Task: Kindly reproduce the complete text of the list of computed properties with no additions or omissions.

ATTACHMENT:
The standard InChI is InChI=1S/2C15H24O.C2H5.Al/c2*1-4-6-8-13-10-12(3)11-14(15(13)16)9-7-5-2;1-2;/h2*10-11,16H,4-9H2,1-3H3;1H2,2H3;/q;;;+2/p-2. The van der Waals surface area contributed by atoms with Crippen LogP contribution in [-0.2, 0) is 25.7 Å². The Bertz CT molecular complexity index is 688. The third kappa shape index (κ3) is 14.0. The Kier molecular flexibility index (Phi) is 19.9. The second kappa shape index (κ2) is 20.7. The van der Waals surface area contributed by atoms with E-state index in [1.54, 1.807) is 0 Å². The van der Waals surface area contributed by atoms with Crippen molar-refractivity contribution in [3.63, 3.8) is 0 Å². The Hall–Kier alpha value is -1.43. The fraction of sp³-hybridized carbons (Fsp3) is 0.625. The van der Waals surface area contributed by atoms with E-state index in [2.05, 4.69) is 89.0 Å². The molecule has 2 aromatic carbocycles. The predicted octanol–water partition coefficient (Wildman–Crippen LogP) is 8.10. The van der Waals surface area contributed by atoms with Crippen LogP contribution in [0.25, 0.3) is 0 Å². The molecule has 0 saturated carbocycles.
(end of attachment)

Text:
The standard InChI is InChI=1S/2C15H24O.C2H5.Al/c2*1-4-6-8-13-10-12(3)11-14(15(13)16)9-7-5-2;1-2;/h2*10-11,16H,4-9H2,1-3H3;1H2,2H3;/q;;;+2/p-2. The van der Waals surface area contributed by atoms with Crippen LogP contribution in [-0.2, 0) is 25.7 Å². The Bertz CT molecular complexity index is 688. The third kappa shape index (κ3) is 14.0. The Kier molecular flexibility index (Phi) is 19.9. The second kappa shape index (κ2) is 20.7. The van der Waals surface area contributed by atoms with E-state index in [1.54, 1.807) is 0 Å². The van der Waals surface area contributed by atoms with Crippen molar-refractivity contribution in [3.63, 3.8) is 0 Å². The Hall–Kier alpha value is -1.43. The fraction of sp³-hybridized carbons (Fsp3) is 0.625. The van der Waals surface area contributed by atoms with E-state index in [2.05, 4.69) is 89.0 Å². The molecule has 2 aromatic carbocycles. The predicted octanol–water partition coefficient (Wildman–Crippen LogP) is 8.10. The van der Waals surface area contributed by atoms with Crippen LogP contribution in [0.25, 0.3) is 0 Å². The molecule has 0 saturated carbocycles.